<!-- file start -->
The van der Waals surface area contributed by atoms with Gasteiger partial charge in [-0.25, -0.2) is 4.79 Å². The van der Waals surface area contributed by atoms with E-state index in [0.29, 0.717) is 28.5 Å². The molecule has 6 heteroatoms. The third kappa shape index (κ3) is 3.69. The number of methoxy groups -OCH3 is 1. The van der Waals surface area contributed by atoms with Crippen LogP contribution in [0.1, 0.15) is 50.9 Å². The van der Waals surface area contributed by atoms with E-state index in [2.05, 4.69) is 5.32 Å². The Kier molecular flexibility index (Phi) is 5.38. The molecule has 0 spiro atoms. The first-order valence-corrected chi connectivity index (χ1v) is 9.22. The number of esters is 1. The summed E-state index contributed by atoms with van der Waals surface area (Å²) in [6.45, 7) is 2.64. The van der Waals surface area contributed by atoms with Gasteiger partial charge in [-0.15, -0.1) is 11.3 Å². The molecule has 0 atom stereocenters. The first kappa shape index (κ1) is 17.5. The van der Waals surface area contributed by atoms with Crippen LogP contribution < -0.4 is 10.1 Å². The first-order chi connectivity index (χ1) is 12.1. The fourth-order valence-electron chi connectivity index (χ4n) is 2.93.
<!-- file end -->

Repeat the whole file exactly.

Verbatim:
The van der Waals surface area contributed by atoms with Gasteiger partial charge in [-0.25, -0.2) is 4.79 Å². The van der Waals surface area contributed by atoms with E-state index in [0.29, 0.717) is 28.5 Å². The molecule has 6 heteroatoms. The third kappa shape index (κ3) is 3.69. The number of methoxy groups -OCH3 is 1. The van der Waals surface area contributed by atoms with Crippen LogP contribution in [0.1, 0.15) is 50.9 Å². The van der Waals surface area contributed by atoms with E-state index in [2.05, 4.69) is 5.32 Å². The Kier molecular flexibility index (Phi) is 5.38. The molecule has 0 spiro atoms. The first-order valence-corrected chi connectivity index (χ1v) is 9.22. The number of esters is 1. The summed E-state index contributed by atoms with van der Waals surface area (Å²) in [6.45, 7) is 2.64. The van der Waals surface area contributed by atoms with Gasteiger partial charge in [-0.15, -0.1) is 11.3 Å². The molecule has 0 atom stereocenters. The first kappa shape index (κ1) is 17.5. The van der Waals surface area contributed by atoms with Crippen LogP contribution < -0.4 is 10.1 Å². The first-order chi connectivity index (χ1) is 12.1. The fourth-order valence-electron chi connectivity index (χ4n) is 2.93.